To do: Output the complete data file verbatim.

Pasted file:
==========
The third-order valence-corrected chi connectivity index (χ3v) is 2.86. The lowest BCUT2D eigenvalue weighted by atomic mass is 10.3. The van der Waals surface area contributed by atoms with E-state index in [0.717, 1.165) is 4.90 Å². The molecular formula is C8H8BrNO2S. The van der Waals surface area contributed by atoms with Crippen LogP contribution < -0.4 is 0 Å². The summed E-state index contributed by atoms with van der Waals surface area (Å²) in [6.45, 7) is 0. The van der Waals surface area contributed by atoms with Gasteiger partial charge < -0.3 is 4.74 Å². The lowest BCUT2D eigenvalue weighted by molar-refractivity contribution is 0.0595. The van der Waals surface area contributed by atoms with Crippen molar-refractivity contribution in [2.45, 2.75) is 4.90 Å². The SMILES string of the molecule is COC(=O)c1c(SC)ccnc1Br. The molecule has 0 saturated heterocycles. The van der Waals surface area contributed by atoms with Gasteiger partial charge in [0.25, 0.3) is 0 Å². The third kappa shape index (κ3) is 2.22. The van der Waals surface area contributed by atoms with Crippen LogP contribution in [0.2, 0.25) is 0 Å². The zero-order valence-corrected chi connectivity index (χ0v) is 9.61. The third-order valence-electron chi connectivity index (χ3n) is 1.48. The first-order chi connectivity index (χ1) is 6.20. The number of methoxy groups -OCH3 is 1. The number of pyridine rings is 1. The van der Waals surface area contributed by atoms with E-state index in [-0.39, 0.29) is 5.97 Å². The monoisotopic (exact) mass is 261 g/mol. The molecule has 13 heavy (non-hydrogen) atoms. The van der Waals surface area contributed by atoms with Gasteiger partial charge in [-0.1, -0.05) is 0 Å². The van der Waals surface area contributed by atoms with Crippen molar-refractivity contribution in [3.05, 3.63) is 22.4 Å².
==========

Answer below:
The third-order valence-corrected chi connectivity index (χ3v) is 2.86. The lowest BCUT2D eigenvalue weighted by atomic mass is 10.3. The van der Waals surface area contributed by atoms with E-state index in [0.717, 1.165) is 4.90 Å². The molecular formula is C8H8BrNO2S. The van der Waals surface area contributed by atoms with Crippen LogP contribution < -0.4 is 0 Å². The summed E-state index contributed by atoms with van der Waals surface area (Å²) in [6.45, 7) is 0. The van der Waals surface area contributed by atoms with Gasteiger partial charge < -0.3 is 4.74 Å². The lowest BCUT2D eigenvalue weighted by molar-refractivity contribution is 0.0595. The van der Waals surface area contributed by atoms with Crippen molar-refractivity contribution in [2.45, 2.75) is 4.90 Å². The SMILES string of the molecule is COC(=O)c1c(SC)ccnc1Br. The molecule has 0 saturated heterocycles. The van der Waals surface area contributed by atoms with Gasteiger partial charge in [0.25, 0.3) is 0 Å². The third kappa shape index (κ3) is 2.22. The van der Waals surface area contributed by atoms with Crippen LogP contribution in [0.2, 0.25) is 0 Å². The zero-order valence-corrected chi connectivity index (χ0v) is 9.61. The third-order valence-electron chi connectivity index (χ3n) is 1.48. The first-order chi connectivity index (χ1) is 6.20. The number of methoxy groups -OCH3 is 1. The number of pyridine rings is 1. The van der Waals surface area contributed by atoms with E-state index in [-0.39, 0.29) is 5.97 Å². The monoisotopic (exact) mass is 261 g/mol. The molecule has 13 heavy (non-hydrogen) atoms. The van der Waals surface area contributed by atoms with Gasteiger partial charge in [-0.1, -0.05) is 0 Å². The van der Waals surface area contributed by atoms with Crippen molar-refractivity contribution in [3.05, 3.63) is 22.4 Å².